Nikola Tesla: Lightning Man
EARLY YEARS: Nikola Tesla was born on July 10, 1856, in what is now Smiljan, Croatia. Nikola Tesla was one of five children, including siblings Dane, Angelina, Milka and Marica. Tesla's interest in electrical invention was spurred by his mother, Djuka Mandic, who invented small household appliances in her spare time while her son was growing up. Tesla's father, Milutin Tesla, was a Serbian orthodox priest and a writer, and he pushed for his son to join the priesthood. But Nikola's interests lay squarely in the sciences. After studying at the Realschule, Karlstadt (later renamed the Johann-Rudolph-Glauber Realschule Karlstadt); the Polytechnic Institute in Graz, Austria; and the University of Prague during the 1870s, Tesla moved to Budapest, where for a time he worked at the Central Telephone Exchange. It was while in Budapest that the idea for the induction motor first came to Tesla, but after several years of trying to gain interest in his invention, at age 28 Tesla decided to leave Europe for America.
TESLA AND EDISON: In 1884 Tesla arrived in the United States with little more than the clothes on his back and a letter of introduction to famed inventor and business mogul Thomas Edison, whose DC-based electrical works were fast becoming the standard in the country. Edison hired Tesla, and the two men were soon working tirelessly alongside each other, making improvements to Edison's inventions. Several months later, the two parted ways due to a conflicting business-scientific relationship, attributed by historians to their incredibly different personalities: While Edison was a power figure who focused on marketing and financial success, Tesla was commercially out-of-tune and somewhat vulnerable.
FIRST SOLO VENTURE: In 1885, Tesla received funding for the Tesla Electric Light Company and was tasked by his investors to develop improved arc lighting. After successfully doing so, however, Tesla was forced out of the venture and for a time had to work as a manual laborer in order to survive. His luck would change two years later, when he received funding for his new Tesla Electric Company.
AC ELECTRICAL SYSTEM: Tesla designed the alternating-current (AC) electrical system, which would quickly become the preeminent power system of the 20th century and has remained the worldwide standard ever since. In 1887, Tesla found funding for his new Tesla Electric Company, and by the end of the year he had successfully filed several patents for AC-based inventions. Tesla's AC system soon caught the attention of American engineer and businessman George Westinghouse, who was seeking a solution to supplying the nation with long-distance power. Convinced that Tesla's inventions would help him achieve this, in 1888 he purchased his patents for $60,000 in cash and stock in the Westinghouse Corporation. As interest in an AC system grew, Tesla and Westinghouse were put in direct competition with Thomas Edison, who was intent on selling his direct-current (DC) system to the nation. A negative-press campaign was soon waged by Edison, in an attempt to undermine interest in AC power. Unfortunately for Thomas Edison, the Westinghouse Corporation was chosen to supply the lighting at the 1893 World's Columbian Exposition in Chicago, and Tesla conducted demonstrations of his AC system there.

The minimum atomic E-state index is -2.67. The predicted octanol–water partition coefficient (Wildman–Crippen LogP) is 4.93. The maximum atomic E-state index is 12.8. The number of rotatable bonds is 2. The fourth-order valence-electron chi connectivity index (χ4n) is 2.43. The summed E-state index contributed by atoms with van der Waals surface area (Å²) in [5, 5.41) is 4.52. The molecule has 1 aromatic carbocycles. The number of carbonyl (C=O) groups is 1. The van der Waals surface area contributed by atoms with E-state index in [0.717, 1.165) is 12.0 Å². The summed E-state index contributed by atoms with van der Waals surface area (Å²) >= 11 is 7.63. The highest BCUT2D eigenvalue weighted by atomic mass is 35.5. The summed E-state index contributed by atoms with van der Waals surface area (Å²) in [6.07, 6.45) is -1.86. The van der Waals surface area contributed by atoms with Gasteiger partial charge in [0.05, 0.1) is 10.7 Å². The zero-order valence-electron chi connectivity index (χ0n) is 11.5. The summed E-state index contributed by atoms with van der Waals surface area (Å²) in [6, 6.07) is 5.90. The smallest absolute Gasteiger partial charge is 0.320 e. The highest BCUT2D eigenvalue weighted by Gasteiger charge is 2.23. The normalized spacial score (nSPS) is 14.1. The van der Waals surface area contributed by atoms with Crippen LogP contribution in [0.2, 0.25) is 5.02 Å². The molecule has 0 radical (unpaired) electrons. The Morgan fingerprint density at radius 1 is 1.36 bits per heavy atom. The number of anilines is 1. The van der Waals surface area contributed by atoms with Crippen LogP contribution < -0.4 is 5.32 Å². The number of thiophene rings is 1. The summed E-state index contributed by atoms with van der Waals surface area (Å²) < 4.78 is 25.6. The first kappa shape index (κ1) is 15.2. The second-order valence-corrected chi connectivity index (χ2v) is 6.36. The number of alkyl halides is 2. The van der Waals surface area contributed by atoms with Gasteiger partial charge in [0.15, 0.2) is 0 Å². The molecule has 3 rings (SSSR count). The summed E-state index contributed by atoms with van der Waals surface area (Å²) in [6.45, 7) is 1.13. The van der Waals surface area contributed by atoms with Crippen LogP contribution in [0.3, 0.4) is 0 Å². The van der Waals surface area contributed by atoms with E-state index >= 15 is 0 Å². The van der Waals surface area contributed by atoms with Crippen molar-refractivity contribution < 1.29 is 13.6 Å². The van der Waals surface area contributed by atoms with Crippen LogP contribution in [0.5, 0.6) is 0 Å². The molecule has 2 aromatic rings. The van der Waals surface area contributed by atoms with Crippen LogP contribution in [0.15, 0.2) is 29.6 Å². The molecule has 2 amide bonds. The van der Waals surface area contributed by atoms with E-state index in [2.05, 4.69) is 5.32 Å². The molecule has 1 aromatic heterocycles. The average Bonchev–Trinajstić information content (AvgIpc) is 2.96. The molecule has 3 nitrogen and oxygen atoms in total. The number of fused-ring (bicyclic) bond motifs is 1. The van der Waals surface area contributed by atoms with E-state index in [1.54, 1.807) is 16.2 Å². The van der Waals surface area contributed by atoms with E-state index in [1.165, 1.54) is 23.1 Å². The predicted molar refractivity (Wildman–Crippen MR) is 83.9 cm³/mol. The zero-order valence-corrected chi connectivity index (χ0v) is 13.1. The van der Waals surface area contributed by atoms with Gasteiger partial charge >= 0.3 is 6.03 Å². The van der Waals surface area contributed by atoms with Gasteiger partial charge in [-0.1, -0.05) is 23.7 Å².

HYDROELECTRIC POWER: In 1895, Tesla designed what was among the first AC hydroelectric power plants in the United States, at Niagara Falls. The following year, it was used to power the city of Buffalo, New York — a feat that was highly publicized throughout the world and helped further AC electricity’s path to becoming the world’s power system.
THE TESLA COIL: In the late 19th century, Tesla patented the "Tesla coil," which laid the foundation for wireless technologies and is still used in radio technology today. The heart of an electrical circuit, the Tesla coil is an inductor used in many early radio transmission antennas. The coil works with a capacitor to resonate current and voltage from a power source across the circuit. Tesla himself used his coil to study fluorescence, x-rays, radio, wireless power and electromagnetism in the earth and its atmosphere.
FREE ELECTRICITY PROJECT: Having become obsessed with the wireless transmission of energy, around 1900 Nikola set to work on his boldest project yet: to build a global, wireless communication system — to be transmitted through a large electrical tower — for sharing information and providing free electricity throughout the world. With funding from a group of investors that included financial giant J. P. Morgan, in 1901 Tesla began work on the project in earnest, designing and building a lab with a power plant and a massive transmission tower on a site on Long Island, New York, that became known as Wardenclyffe. However, doubts arose among his investors about the plausibility of Tesla's system. As his rival, Guglielmo Marconi — with the financial support of Andrew Carnegie and Thomas Edison — continued to make great advances with his own radio technologies, Tesla had no choice but to abandon the project. The Wardenclyffe staff was laid off in 1906, and by 1915 the site had fallen into foreclosure. Two years later Tesla declared bankruptcy and the tower was dismantled and sold for scrap to help pay the debts he had accrued.